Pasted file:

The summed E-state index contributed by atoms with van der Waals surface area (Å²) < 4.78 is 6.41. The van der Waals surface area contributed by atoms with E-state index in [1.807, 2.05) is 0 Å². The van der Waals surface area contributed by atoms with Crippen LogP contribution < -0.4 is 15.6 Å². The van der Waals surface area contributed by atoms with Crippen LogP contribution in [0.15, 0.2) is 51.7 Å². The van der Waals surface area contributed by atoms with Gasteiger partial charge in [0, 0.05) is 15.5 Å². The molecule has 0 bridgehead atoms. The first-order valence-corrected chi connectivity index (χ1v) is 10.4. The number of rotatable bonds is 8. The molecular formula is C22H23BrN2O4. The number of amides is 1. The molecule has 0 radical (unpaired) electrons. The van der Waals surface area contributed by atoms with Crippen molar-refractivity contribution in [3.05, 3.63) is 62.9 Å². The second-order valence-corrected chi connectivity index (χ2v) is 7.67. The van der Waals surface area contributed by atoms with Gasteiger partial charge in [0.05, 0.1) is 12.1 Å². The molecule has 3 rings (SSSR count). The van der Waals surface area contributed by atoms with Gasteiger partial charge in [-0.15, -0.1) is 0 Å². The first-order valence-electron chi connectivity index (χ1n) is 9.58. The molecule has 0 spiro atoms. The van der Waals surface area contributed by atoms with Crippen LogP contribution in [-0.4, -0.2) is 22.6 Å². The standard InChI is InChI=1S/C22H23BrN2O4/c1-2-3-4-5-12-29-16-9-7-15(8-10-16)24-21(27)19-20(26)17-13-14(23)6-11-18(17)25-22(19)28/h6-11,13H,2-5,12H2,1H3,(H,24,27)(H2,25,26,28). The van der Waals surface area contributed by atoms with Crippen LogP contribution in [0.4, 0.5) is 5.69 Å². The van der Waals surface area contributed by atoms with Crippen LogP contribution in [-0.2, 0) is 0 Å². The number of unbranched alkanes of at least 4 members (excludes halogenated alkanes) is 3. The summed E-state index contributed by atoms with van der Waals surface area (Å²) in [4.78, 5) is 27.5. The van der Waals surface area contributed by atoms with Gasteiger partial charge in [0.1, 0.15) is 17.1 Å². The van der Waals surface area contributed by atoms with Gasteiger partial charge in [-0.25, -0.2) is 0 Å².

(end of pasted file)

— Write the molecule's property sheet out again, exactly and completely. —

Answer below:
The summed E-state index contributed by atoms with van der Waals surface area (Å²) < 4.78 is 6.41. The van der Waals surface area contributed by atoms with E-state index in [1.807, 2.05) is 0 Å². The van der Waals surface area contributed by atoms with Crippen LogP contribution < -0.4 is 15.6 Å². The van der Waals surface area contributed by atoms with Crippen LogP contribution in [0.15, 0.2) is 51.7 Å². The van der Waals surface area contributed by atoms with Gasteiger partial charge in [0, 0.05) is 15.5 Å². The molecule has 0 bridgehead atoms. The first-order valence-corrected chi connectivity index (χ1v) is 10.4. The number of rotatable bonds is 8. The molecular formula is C22H23BrN2O4. The number of amides is 1. The molecule has 0 radical (unpaired) electrons. The van der Waals surface area contributed by atoms with Crippen molar-refractivity contribution in [3.05, 3.63) is 62.9 Å². The second-order valence-corrected chi connectivity index (χ2v) is 7.67. The van der Waals surface area contributed by atoms with Gasteiger partial charge in [0.05, 0.1) is 12.1 Å². The molecule has 3 rings (SSSR count). The van der Waals surface area contributed by atoms with Gasteiger partial charge in [-0.15, -0.1) is 0 Å². The first-order valence-electron chi connectivity index (χ1n) is 9.58. The molecule has 0 spiro atoms. The van der Waals surface area contributed by atoms with Crippen LogP contribution in [-0.4, -0.2) is 22.6 Å². The standard InChI is InChI=1S/C22H23BrN2O4/c1-2-3-4-5-12-29-16-9-7-15(8-10-16)24-21(27)19-20(26)17-13-14(23)6-11-18(17)25-22(19)28/h6-11,13H,2-5,12H2,1H3,(H,24,27)(H2,25,26,28). The van der Waals surface area contributed by atoms with Crippen LogP contribution in [0.4, 0.5) is 5.69 Å². The van der Waals surface area contributed by atoms with Crippen LogP contribution in [-0.2, 0) is 0 Å². The number of unbranched alkanes of at least 4 members (excludes halogenated alkanes) is 3. The summed E-state index contributed by atoms with van der Waals surface area (Å²) in [4.78, 5) is 27.5. The van der Waals surface area contributed by atoms with Gasteiger partial charge in [0.1, 0.15) is 17.1 Å². The van der Waals surface area contributed by atoms with Gasteiger partial charge in [-0.25, -0.2) is 0 Å².